Bioinformatic approaches to medical research

Dr. Stephen Wong is holder of the John S. Dunn Distinguished Endowed Chair in Biomedical Engineering, director of the bioengineering and bioinformatics programmatic core, and Chief Research Information Officer at the Houston Methodist Research Institute. In an example of the distinctly different approach the Research Institute takes toward scientific disciplines, Dr. Wong is a computer scientist, bioengineer, medical physicist, and systems biologist, rather than a medical doctor.

Drug repositioning One challenge that Dr. Wong and his collaborators are addressing is the slowing pace of new drug development. This is partly the result of the extended process required to bring a new drug from development through clinical testing to final regulatory approval, and partly the result of scientists’ running out of known biological targets to hit. Dr. Wong’s team is instead using computer algorithms to search for existing or approved drugs whose side effects and mechanisms may make them applicable to other illnesses. In one example, he and his team have identified a new use for a drug, dasatinib, already approved to treat certain types of leukemia. Based on his computer analysis, he has identified it as a candidate for use against breast cancer stem cells. A second drug, sunitinib (used to treat certain kidney cancers) may also be effective against breast cancer metastasis to the brain. Since these drugs are already FDA approved, they have gone directly to Phase II clinical trials under the direction of Dr. Jenny Chang, Director of the Houston Methodist Cancer 8

Houston Methodist Research Institute

Center. In effect, Dr. Wong’s approach has reduced from 10 years to 18 months, the time it takes to move an investigational drug into the clinical trials stage.

Cancer stem cell modeling Cancer stem cells are known to be the precursor cells from which cancer cells are created; some consider them the “root” of cancer. These cells are, however, extremely difficult to isolate. Using advanced microscopic imaging and molecular biology techniques, Dr. Wong and his team are working to develop a better understanding of breast cancer stem cells, and to create mathematical and computational models for simulating their behavior. Dr. Wong received a National Cancer Institute Center Grant, supporting research in this field at the new Center for Modeling Cancer Development. By learning how these cells react to different types of stimuli, Dr. Wong hopes to develop a comprehensive computer model that can accurately predict the response of these elusive stem cells to different medications. If he and his team are successful, they will have created an accurate, virtual stem cell that can help predict the response of these stem cells to different medications — potentially helping predict what drugs will be effective in preventing cancer from spreading, or even killing it off altogether.

Image-guided intervention for lung, prostate, and breast cancer With many types of lung cancer, diagnosis alone can require as many as four different imaging studies and image-guided biopsy procedures. Dr. Wong and his team

2 are working to develop a new system using 3D molecular imaging to guide a fine needle into potentially cancerous nodules in a patient’s lungs, view the nodules through an integrated microscope, and draw cells from the nodule for testing. If these nodules prove cancerous, the same system will be used to destroy them using radiofrequency ablation — pinpoint pulses of high-frequency energy. Partnering with the surgeons at Houston Methodist, Dr. Wong and his team are extending their image-guided device platform for use in prostate and breast cancer cases as well. This work was supported by a grant from the Cancer Prevention Research Institute of Texas (CPRIT).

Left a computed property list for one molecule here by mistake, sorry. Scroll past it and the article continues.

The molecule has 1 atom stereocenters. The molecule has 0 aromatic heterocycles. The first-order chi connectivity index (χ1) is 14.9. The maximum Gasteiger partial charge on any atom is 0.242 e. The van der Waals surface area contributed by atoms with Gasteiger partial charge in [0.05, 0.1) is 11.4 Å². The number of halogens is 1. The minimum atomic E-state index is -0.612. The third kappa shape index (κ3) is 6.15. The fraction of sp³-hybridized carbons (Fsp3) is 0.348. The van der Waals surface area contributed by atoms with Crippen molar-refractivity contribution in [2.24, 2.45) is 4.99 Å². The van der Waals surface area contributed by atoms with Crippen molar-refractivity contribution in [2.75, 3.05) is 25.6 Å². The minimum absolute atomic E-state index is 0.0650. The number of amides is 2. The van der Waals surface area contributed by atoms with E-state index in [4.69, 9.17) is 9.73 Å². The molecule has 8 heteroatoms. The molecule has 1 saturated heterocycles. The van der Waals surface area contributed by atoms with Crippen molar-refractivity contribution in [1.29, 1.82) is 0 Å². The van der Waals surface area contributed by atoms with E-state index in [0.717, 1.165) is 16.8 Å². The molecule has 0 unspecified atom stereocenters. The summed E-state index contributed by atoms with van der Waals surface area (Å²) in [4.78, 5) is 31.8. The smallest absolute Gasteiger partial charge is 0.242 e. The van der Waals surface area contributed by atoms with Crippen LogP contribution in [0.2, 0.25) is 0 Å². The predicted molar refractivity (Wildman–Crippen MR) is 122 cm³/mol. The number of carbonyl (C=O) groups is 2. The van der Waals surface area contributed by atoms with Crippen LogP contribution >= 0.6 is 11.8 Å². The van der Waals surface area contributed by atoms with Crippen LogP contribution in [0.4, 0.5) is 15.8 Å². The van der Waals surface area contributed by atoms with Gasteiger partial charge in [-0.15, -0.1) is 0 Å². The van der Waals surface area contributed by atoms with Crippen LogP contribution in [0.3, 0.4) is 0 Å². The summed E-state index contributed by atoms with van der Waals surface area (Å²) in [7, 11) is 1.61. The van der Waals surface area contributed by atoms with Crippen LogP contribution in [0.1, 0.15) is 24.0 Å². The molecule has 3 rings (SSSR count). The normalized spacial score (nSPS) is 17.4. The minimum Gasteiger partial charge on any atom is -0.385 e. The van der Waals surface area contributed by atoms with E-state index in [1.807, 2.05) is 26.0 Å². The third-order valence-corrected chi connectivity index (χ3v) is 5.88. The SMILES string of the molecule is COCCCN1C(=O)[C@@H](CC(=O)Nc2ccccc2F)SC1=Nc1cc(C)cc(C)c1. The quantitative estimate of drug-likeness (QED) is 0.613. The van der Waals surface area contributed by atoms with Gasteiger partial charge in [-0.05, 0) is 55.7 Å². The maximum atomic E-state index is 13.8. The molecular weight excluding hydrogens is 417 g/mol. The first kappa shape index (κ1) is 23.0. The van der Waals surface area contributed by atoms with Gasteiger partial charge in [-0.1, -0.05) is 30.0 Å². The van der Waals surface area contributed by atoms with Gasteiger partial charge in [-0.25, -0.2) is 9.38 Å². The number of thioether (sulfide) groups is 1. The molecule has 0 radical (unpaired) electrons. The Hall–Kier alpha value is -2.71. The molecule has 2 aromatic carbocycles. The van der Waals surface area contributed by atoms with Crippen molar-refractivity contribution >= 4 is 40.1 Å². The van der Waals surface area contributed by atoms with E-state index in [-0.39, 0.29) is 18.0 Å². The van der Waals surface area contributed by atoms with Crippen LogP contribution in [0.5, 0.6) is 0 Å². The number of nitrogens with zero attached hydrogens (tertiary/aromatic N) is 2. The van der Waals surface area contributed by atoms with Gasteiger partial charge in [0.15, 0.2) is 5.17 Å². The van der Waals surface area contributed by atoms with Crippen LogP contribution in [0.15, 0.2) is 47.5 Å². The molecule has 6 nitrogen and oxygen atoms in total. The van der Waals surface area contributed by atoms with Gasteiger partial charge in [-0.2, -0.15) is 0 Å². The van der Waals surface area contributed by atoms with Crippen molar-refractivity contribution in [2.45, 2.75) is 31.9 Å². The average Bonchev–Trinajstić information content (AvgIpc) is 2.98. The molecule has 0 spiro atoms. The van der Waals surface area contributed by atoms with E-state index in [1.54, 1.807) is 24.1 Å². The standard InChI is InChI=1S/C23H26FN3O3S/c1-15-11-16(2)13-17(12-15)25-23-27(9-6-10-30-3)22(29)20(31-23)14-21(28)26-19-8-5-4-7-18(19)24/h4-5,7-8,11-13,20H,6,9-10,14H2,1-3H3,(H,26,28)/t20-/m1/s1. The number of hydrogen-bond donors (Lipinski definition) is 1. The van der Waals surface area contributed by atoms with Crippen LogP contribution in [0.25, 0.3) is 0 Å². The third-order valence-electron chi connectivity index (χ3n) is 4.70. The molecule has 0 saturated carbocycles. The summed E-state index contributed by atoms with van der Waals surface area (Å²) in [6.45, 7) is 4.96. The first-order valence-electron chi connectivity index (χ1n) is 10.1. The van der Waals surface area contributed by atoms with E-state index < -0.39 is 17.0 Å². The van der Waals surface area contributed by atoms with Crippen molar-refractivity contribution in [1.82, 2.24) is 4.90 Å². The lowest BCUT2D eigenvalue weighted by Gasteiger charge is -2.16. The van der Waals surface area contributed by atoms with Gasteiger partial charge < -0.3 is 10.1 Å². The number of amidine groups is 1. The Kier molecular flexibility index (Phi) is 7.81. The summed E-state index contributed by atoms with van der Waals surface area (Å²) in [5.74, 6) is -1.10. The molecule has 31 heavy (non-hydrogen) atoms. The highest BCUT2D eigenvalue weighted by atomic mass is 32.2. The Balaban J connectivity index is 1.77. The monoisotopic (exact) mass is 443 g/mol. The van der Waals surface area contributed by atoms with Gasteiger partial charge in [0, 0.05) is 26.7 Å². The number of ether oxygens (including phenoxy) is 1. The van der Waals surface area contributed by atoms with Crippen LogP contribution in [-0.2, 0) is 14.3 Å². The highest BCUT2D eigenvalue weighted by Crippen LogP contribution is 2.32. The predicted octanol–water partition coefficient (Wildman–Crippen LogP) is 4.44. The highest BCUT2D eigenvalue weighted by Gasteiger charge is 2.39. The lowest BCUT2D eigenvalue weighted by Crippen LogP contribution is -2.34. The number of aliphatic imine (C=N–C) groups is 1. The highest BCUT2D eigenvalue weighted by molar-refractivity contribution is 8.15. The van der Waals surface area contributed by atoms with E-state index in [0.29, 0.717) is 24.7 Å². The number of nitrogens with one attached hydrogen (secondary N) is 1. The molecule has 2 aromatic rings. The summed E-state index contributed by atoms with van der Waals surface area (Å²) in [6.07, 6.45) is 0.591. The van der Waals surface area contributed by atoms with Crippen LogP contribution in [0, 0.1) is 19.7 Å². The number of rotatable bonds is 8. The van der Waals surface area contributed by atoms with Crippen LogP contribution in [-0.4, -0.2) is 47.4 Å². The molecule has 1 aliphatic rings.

New approaches to combat neurodegenerative disease In another project, Dr. Wong and his team are using advanced computational analysis and high-throughput imaging to gain new understanding of, and develop new treatments for, neurodegenerative diseases such as Alzheimer’s disease. This computerized approach, based on rapid imaging and analysis of the billions of neurons and trillions of synapses that make up the human brain, was jumpstarted by a multi-million dollar donation from the Ting Tsung and Wei Fong Chao Foundation.

Gene signatures for cancer stem cells

Cancer is, in its simplest sense, uncontrolled cell growth. Within any cancer patient’s cancerous growth, however, there are different types of cells. Cancer stem cells are the original source of the cancerous activity, seemingly directing the progression of the cancer. Yet these cells are exceptionally difficult to locate and isolate, and in many cases they are powerfully resistant to known chemotherapy agents — meaning that while chemotherapy can sharply reduce or even eliminate much cancerous growth, it often leaves the stem cells untouched. This can leave the patient vulnerable to cancer recurrence or metastasis.







1: A molecular model of sunitinib bonded to the RET proto-oncogene — a gene that drives development of certain cancers 2: Dr. Stephen Wong. 3: CARS spectroscope image of the glandular structure of the prostate. 4: CARS spectroscope image of human breast cancer cells. 5: A cluster of cancerous breast cells; stem cell marked in red. 6: Arrows indicate breast cancer stem cells with mesenchymal connective tissue characteristics. 7: Lung blood vessels with a representation of an image-guided needle for lung cancer diagnosis and therapy.